Lowery v. TJX Companies, Inc. et al

Filing 81

ORDER AND REASONS: IT IS ORDERED that Defendants' 70 motion for summary judgment is GRANTED and Plaintiff's claims against Defendants are DISMISSED WITH PREJUDICE, as set forth in document. IT IS FURTHER ORDERED that Plaintiff's 65 motion for partial summary judgment is DISMISSED AS MOOT. Signed by Judge Ivan L.R. Lemelle on 10/26/2017. (jls)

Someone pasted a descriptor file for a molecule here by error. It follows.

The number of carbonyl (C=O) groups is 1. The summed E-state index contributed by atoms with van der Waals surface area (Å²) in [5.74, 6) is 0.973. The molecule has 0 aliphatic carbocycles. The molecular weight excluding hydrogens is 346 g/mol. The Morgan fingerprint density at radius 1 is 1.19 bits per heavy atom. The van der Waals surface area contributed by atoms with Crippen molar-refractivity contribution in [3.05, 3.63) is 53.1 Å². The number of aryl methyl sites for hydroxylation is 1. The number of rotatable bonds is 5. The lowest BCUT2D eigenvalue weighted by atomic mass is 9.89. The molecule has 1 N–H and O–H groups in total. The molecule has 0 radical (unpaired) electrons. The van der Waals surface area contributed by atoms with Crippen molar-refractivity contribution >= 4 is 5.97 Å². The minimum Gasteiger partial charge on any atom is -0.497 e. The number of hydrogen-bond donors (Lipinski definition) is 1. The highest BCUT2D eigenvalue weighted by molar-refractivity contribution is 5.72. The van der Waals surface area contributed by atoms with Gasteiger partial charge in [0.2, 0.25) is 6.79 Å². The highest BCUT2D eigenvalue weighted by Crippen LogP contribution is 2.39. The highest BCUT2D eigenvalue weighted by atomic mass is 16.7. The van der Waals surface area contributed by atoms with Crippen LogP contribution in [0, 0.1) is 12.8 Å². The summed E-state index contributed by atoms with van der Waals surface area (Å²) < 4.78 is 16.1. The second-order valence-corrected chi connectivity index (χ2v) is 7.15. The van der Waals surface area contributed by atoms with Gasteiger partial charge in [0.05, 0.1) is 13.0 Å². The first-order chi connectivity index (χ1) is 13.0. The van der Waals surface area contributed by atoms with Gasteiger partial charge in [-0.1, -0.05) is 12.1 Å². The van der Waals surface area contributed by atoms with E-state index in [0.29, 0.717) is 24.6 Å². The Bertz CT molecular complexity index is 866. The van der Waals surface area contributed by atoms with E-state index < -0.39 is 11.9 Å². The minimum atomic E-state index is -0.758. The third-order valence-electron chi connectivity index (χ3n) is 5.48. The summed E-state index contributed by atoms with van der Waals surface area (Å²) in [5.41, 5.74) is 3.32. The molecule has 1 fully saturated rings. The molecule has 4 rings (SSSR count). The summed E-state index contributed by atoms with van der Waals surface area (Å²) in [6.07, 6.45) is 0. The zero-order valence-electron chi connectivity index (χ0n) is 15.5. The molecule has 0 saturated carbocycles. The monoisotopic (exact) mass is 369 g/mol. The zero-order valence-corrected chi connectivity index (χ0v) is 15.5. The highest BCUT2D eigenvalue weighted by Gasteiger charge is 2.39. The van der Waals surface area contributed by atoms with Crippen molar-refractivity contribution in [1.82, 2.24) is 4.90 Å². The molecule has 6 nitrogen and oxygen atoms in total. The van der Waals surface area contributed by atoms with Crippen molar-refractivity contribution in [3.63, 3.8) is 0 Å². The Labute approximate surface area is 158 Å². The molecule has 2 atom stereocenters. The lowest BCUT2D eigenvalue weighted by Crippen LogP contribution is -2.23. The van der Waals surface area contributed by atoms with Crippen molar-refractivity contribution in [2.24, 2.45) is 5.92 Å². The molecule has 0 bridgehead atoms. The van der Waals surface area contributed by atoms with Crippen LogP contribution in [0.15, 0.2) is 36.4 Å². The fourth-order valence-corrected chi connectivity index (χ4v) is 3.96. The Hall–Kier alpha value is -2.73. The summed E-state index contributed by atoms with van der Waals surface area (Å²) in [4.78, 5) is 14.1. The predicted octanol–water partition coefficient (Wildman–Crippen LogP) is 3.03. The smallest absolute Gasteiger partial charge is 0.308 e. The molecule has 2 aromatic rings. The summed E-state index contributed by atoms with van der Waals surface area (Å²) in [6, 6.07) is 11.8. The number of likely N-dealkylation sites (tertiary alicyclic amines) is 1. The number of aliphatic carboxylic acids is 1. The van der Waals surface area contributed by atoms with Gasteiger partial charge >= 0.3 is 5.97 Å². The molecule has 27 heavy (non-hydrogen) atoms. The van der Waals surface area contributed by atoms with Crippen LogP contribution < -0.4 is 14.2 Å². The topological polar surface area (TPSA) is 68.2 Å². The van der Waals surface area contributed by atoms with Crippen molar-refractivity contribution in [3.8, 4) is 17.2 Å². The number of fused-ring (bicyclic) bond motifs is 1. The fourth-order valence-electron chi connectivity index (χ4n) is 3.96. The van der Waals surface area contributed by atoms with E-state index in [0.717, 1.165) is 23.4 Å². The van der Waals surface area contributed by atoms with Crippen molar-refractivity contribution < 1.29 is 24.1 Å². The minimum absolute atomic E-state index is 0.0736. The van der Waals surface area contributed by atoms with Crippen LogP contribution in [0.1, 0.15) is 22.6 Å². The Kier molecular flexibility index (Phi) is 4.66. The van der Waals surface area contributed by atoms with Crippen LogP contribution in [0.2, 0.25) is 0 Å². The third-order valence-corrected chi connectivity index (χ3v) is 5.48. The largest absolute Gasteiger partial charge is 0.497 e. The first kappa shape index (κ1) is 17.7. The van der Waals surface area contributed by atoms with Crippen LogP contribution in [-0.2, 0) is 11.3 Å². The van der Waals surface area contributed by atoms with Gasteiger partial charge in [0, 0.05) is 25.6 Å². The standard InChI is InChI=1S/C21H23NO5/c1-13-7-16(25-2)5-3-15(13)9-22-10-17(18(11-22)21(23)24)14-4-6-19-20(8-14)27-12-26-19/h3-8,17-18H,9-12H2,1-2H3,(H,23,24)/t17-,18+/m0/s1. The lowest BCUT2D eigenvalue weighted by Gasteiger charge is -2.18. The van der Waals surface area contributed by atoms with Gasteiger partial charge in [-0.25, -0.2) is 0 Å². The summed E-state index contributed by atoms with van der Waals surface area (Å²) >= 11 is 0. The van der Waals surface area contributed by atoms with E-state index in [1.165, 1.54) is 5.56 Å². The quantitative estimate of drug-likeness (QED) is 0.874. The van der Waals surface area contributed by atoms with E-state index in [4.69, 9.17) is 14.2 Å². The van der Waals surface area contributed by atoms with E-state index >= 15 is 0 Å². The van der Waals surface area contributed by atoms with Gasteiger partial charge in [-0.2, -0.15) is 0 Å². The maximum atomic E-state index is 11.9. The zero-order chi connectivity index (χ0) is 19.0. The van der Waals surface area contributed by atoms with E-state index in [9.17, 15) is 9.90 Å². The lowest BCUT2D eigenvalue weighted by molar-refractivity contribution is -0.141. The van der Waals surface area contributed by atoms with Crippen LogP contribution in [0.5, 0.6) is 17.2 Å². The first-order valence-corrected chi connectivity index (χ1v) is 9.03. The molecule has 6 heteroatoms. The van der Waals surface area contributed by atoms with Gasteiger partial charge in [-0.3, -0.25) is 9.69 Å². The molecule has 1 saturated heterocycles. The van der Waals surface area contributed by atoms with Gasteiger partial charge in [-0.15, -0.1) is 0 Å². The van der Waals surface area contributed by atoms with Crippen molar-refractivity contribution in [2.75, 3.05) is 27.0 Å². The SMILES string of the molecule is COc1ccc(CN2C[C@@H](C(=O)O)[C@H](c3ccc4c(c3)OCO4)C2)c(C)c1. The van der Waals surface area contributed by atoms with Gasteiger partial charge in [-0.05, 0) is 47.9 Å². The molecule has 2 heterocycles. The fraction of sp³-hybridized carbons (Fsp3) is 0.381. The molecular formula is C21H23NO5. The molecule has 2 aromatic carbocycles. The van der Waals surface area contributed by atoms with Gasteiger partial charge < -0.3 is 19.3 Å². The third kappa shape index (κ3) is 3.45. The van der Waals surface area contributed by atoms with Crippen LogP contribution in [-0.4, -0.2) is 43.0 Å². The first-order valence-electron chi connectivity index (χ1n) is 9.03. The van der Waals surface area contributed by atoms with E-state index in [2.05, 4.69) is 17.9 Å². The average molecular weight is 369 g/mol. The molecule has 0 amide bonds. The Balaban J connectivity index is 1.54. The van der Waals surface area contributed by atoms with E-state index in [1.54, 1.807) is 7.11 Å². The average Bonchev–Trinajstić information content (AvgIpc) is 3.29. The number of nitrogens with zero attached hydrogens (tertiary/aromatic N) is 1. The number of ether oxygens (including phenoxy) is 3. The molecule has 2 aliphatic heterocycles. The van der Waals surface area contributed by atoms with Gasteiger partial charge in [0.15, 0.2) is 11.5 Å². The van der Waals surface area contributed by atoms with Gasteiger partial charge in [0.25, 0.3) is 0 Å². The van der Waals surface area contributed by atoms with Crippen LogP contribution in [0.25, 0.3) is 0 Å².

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UNITED STATES DISTRICT COURT EASTERN DISTRICT OF LOUISIANA DOROTHY LOWERY CIVIL ACTION VERSUS NO. 16-14182 TJX COMPANIES, INC., ET AL. SECTION "B"(1) ORDER AND REASONS The parties have each filed a motion for summary judgment. The first is “Plaintiff’s Motion for Partial Summary Judgment.” Rec. Doc. 65. Defendants, TJX Companies, Inc. and Zurich American Insurance Company, timely filed an opposition. Rec. Doc. 69. The second is the “Motion for Summary Judgment Filed by the TJX Companies, Inc. and Zurich American Insurance Company.” Rec. Doc. 70. Plaintiff timely filed an opposition. Rec. Doc. 73. Defendants then sought, and were granted, leave to file a reply. Rec. Docs. 74, 74-2. For the reasons discussed below, IT IS ORDERED that Defendants’ motion for summary judgment (Rec. Doc. 70) is GRANTED and Plaintiff’s claims against Defendants are DISMISSED WITH PREJUDICE. IT IS FURTHER ORDERED that Plaintiff’s motion for partial summary judgment (Rec. Doc. 65) is DISMISSED AS MOOT. 1 FACTUAL BACKGROUND AND PROCEDURAL HISTORY On September 7, 2015, Plaintiff Dorothy Lowery visited one of TJX’s TJ Maxx stores to purchase a pair of shoes. Rec. Doc. 33 ¶ 4. Seating was available in the shoe department and throughout the store, but Plaintiff claims not to have been aware of the seating locations. Rec. Doc. 70-2 ¶¶ 3, 6, 8, 11, 12; Rec. Doc. 73-1 ¶¶ 3, 6, 8, 11, 12. Instead, when Plaintiff found a pair of shoes that she was interested in purchasing, she leaned against a table with one hand while using her other hand to remove one of her shoes and put on one of the new shoes. Rec. Doc. 70-2 ¶¶ 23, 25; Rec. Doc. 73-1 ¶¶ 23, 25. The table collapsed and Plaintiff fell to the ground. Rec. Doc. 70-2 ¶ 26; Rec. Doc. 73-1 ¶ 26. Plaintiff brought negligence and products liability claims against Defendants. Rec. Doc. 33 ¶¶ 7-11, 14. The products liability claims were dismissed in an earlier Order and Reasons, leaving only Plaintiff’s claim that “TJX negligently failed to provide adequate seating to customers.” Rec. Doc. 63 at 8, 13. LAW AND ANALYSIS Summary judgment is appropriate when “the pleadings, depositions, answers to interrogatories, and admissions on file, together with the affidavits, if any, show that there is no genuine issue as to any material fact and that the moving party is entitled to judgment as a matter of law.” Celotex Corp. v. Catrett, 477 U.S. 317, 322 (1986) (quoting Fed. R. Civ. P. 56(c)). A genuine 2 issue of material fact exists if the evidence would allow a reasonable jury to return a verdict for the nonmoving party. Anderson v. Liberty Lobby, Inc., 477 U.S. 242, 248 (1986). When the movant bears the burden of proof, she must “demonstrate the absence of a genuine issue of material fact using “competent summary judgment evidence.” Celotex, 477 U.S. at 323. But “where the non-movant bears the burden of proof at trial, the movant may merely point to an absence of evidence.” Lindsey v. Sears Roebuck & Co., 16 F.3d 616, 618 (5th Cir. 1994). When the movant meets her burden, the burden shifts to the non-movant, who must show by “competent summary judgment evidence” that there is a genuine issue of material fact. See Matsushita Elec. Indus. Co., Ltd. v. Zenith Radio Corp., 475 U.S. 574, 586 (1986); Lindsey, 16 F.3d at 618. Courts analyzing a negligence claim under Louisiana state law apply a duty-risk analysis, which asks a series of questions: “Was a duty owed? Was the duty breached? Did the breach of duty cause the plaintiff’s harm?” Edminson v. Caesars Entm’t Co., 177 F. Supp. 3d 972, 976 (E.D. La. 2016); see also Bufkin v. Felipe’s La., LLC, 2014-0288, p. 4-5 (La. 10/15/14); 171 So. 3d 852, 855. As a result, a plaintiff can only prevail on a negligence claim if she establishes (1) that the defendant owed her a duty, (2) that the defendant breached that duty, (3) that the breach was a cause-in- 3 fact of her injuries, (4) that the breach was a legal cause of her injuries, and (5) actual damages. Bufkin, 171 So. 3d at 855. A storeowner who opens his business to the public is responsible for injuries caused by dangerous conditions that pose “an unreasonable risk of harm to others.” Broussard v. State ex rel. Office of State Bldgs., 2012-1238, p. 9 (La. 4/5/13); 113 So. 3d 175, 183-84. Louisiana courts have adopted a “risk-utility balancing test to determine whether . . . a condition is unreasonably dangerous[,]” such that a defendant would owe a duty to an injured plaintiff. Bufkin, 171 So. 3d at 856. The test weighs four factors: “(1) the utility of the complained-of condition; (2) the likelihood and magnitude of harm, including the obviousness and apparentness of the condition; (3) the cost of preventing harm; and (4) the nature of the plaintiff’s activities in terms of social utility or whether the activities were dangerous by nature.” Id. The second factor is especially consequential because “a defendant generally does not have a duty to protect against an open and obvious hazard.” Broussard, 113 So. 3d at 184. As a result, a plaintiff’s negligence claim will fail if the allegedly dangerous condition was “open and obvious.” See, e.g., Bufkin, 171 So. 3d at 855-58. Given its potential to dispose of Plaintiff’s claims, the second factor merits discussion before the rest of the risk-utility test. 4 A condition is open and obvious when it is “open and obvious to all, i.e., everyone who may potentially encounter it.” Broussard, 113 So. 3d at 184. “If the complained-of condition should be obvious to all, then it may not be unreasonably dangerous.” Id. at 188. In this vein, courts have held that the danger posed by an unpaved parking lot is open and obvious to drivers who park in the lot. See Allen v. Lockwood, 2014-1724 (La. 2/13/15); 156 So. 3d 650, 653. The danger that an obstructed view poses to pedestrians crossing a street is open and obvious because pedestrians know the risks inherent to crossing a street, especially when they cannot see the cross traffic clearly. Bufkin, 171 So. 3d at 856-58. Similarly, the absence of yellow lines separating the steps on an escalator is an open and obvious condition because “[i]t is no secret that the steps on an escalator move and eventually separate as they begin to go up or down” and all riders can readily determine whether the steps on any given escalator are demarcated by yellow stripes. Edminson, 177 F. Supp. 3d at 979. The alleged lack of seating in the TJX shoe department is an open and obvious condition. Plaintiff alleges that she did not see the seating that TJX had provided in the shoe department or in other areas of the store. Rec. Doc. 73-1 ¶¶ 3, 8. Plaintiff’s subjective unawareness of the location of the seating in the store is immaterial because, under Louisiana 5 negligence law, the relevant question is whether any risks posed by a lack of seating in a shoe store would have been obvious to all shoppers. See Broussard, 113 So. 3d at 188-89. It should be apparent to all shoppers, at least in the moment when they decide to try on a pair of shoes, whether or not they are seated. All shoppers should also know that trying on a pair of shoes without first taking a seat will require balancing and supporting oneself on one leg and then the other. The risk of falling inherent to such a maneuver is “obvious to all” because the vast majority of people have at some point tried on a pair of shoes, or at the very least stood on one leg for some period of time. Therefore, Defendant TJX owes no duty to Plaintiff with respect to the allegedly inadequate seating in the shoe department. See Allen, 156 So. 3d at 653; Bufkin, 171 So. 3d at 856-58; Edminson, 177 F. Supp. 3d at 979. Because plaintiff has the burden of proof in her negligence claim, the inability to establish the duty element is fatal to Plaintiff’s case. See Bufkin, 171 So. 3d at 855, 858. Proceeding through the remainder of the risk-utility balancing test produces the same outcome. The first prong calls for examination of the social utility of the “complained-of condition” in the TJX store. See Bufkin, 171 So. 3d at 856. The proper arrangement of seating in a store has social value because it prevents tripping hazards and ensures equal access under the 6 requirements of the Americans with Disabilities Act. See Rec. Doc. 70-2 ¶¶ 16, 17, 29-33; Rec. Doc. 73-1 ¶¶ 16, 17, 29-33 (though Plaintiff disputes Defendants’ contention that the seating arrangement in place when Plaintiff fell is the only permissible arrangement under the ADA, Plaintiff acknowledges that the location of seating in a store is governed by the ADA and that improper placement of seating can create hazards for customers). The second prong pertains to the “likelihood and magnitude of harm, including the obviousness and apparentness of the condition.” See Bufkin, 171 So. 3d at 856. As discussed previously, the arrangement of furniture in a store is obvious, especially when the complained-of hazard is inadequate seating. Moreover, the seating arrangement at issue here was not dangerous. Plaintiff has offered no evidence that any other TJX customers were injured by the allegedly inadequate seating in the store. The closest Plaintiff comes to meeting her burden is her offer of testimony from one deponent who, “multiple times,” saw customers lean against wheeled furniture, causing the furniture to move. See Rec. Doc. 73-6. But this small number of incidents that plaintiff highlights does not prove that the seating arrangement was dangerous— especially given that there is no evidence that any of those other customers were injured. See Edmison, 177 F. Supp. 3d at 980 (holding that defendant owed plaintiff no duty under the risk- 7 utility analysis in part because the allegedly dangerous condition led to very few accidents). The fourth factor is the cost of preventing the alleged harm. This factor is hotly debated by the parties. Plaintiff argues that the store’s furniture could be easily rearranged to make seating more visible from the front of the shoe department. Rec. Doc. 731 ¶¶ 16, 17. Defendants argue that TJX cannot rearrange the furniture without violating the ADA, which would be a very high cost indeed. Rec. Doc. 70-2 ¶¶ 29, 30, 32, 33. But the dispute over the impact of the ADA does not need to be resolved to determine that the fourth factor weighs in favor of Defendants because the “precedent of a favorable finding for the [P]laintiff[] could be incalculable.” Edmison, 177 F. Supp. 3d at 980. If stores have a duty to prevent customers from making choices that expose themselves to open and obvious risks, then the stores have an awesome duty to their customers. See, e.g., id.; Chambers v. Vill. of Moreauville, 2011-0898, p. 9-11 (La. 1/24/12); 85 So. 3d 593, 600 (“[T]he cost of fixing all deviations [that were] similar to the instant deviation [in a city’s sidewalks] [wa]s out of proportion to the gain in fixing such deviations because the risk of someone being seriously injured by such a small sidewalk defect [wa]s so slight.”). Moreover, moving the benches as Plaintiff suggests (Rec. Doc. 73-1 ¶¶ 16-17) could create the same problem in a different part of the store. If the benches are moved 8 to the front of the shoe section, they might not be visible from the back of the section; the parties would be back to square one. The final factor focuses on the Plaintiff’s behavior and asks whether it has social utility or is dangerous by nature. See Bufkin, 171 So. 3d at 856. Shopping for shoes has social value because it stimulates the economy and Plaintiff may be more productive in her daily life with adequate footwear. And while “dangerous” is an unnecessarily inflammatory descriptor for Plaintiff’s decision to try on the shoes while leaning on the table, Plaintiff’s actions were not prudent. Plaintiff made shoe shopping riskier by setting aside common sense and trying on the shoes before sitting down. Such a decision by a plaintiff weighs in favor of finding that TJX owed Plaintiff no duty. See Edmisson, 177 F. Supp. 3d at 980; cf. Broussard, 113 So. 3d at 192-93. Together, the four factors of the risk-utility analysis indicate that the seating at the TJX store was not unreasonably dangerous and that Defendant had no duty to Plaintiff.1 New Orleans, Louisiana, this 26th day of October, 2017. ___________________________________ SENIOR UNITED STATES DISTRICT JUDGE 1 Plaintiff has the burden of establishing every element of her negligence claim. See Bufkin, 171 So. 3d at 855. Because failure to raise a genuine issue of material fact as to the duty element necessarily means that Plaintiff cannot prevail on her negligence claim, there is no need to discuss Defendants’ argument that, if TJX owed Plaintiff a duty, TJX did not breach that duty. See Rec. Doc. 70-1 at 4-7. For the same reason, there is no need to reach Plaintiff’s argument that she is entitled to summary judgment on the cause-in-fact prong of her negligence claim. See Rec. Doc. 65-1 at 2-3. 9